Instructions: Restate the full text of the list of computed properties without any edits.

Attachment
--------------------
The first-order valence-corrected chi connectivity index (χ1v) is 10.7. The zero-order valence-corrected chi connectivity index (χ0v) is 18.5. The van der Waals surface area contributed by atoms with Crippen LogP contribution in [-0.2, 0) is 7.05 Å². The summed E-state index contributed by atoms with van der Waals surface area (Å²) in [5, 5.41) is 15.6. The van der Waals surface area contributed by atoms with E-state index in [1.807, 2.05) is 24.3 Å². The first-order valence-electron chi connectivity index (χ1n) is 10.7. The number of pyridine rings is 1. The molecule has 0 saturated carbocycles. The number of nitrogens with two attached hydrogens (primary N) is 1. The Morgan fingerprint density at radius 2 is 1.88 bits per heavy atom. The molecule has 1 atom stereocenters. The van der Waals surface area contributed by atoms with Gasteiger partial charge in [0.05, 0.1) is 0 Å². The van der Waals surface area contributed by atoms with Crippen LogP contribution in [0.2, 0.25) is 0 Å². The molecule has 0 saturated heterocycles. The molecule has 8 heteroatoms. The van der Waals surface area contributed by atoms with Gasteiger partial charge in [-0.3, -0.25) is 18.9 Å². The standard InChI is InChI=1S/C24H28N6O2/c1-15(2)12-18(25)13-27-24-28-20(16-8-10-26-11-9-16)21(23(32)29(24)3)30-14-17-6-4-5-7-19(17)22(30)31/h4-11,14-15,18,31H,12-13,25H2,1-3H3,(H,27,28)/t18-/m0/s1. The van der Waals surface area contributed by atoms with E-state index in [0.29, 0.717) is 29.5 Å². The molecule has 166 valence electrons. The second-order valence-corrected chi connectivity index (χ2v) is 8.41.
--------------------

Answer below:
The first-order valence-corrected chi connectivity index (χ1v) is 10.7. The zero-order valence-corrected chi connectivity index (χ0v) is 18.5. The van der Waals surface area contributed by atoms with Crippen LogP contribution in [-0.2, 0) is 7.05 Å². The summed E-state index contributed by atoms with van der Waals surface area (Å²) in [5, 5.41) is 15.6. The van der Waals surface area contributed by atoms with E-state index in [1.807, 2.05) is 24.3 Å². The first-order valence-electron chi connectivity index (χ1n) is 10.7. The number of pyridine rings is 1. The molecule has 0 saturated carbocycles. The number of nitrogens with two attached hydrogens (primary N) is 1. The Morgan fingerprint density at radius 2 is 1.88 bits per heavy atom. The molecule has 1 atom stereocenters. The van der Waals surface area contributed by atoms with Gasteiger partial charge in [0.05, 0.1) is 0 Å². The van der Waals surface area contributed by atoms with Crippen LogP contribution in [0.2, 0.25) is 0 Å². The molecule has 0 saturated heterocycles. The molecule has 8 heteroatoms. The van der Waals surface area contributed by atoms with Gasteiger partial charge in [-0.3, -0.25) is 18.9 Å². The standard InChI is InChI=1S/C24H28N6O2/c1-15(2)12-18(25)13-27-24-28-20(16-8-10-26-11-9-16)21(23(32)29(24)3)30-14-17-6-4-5-7-19(17)22(30)31/h4-11,14-15,18,31H,12-13,25H2,1-3H3,(H,27,28)/t18-/m0/s1. The van der Waals surface area contributed by atoms with E-state index in [0.29, 0.717) is 29.5 Å². The molecule has 166 valence electrons. The second-order valence-corrected chi connectivity index (χ2v) is 8.41.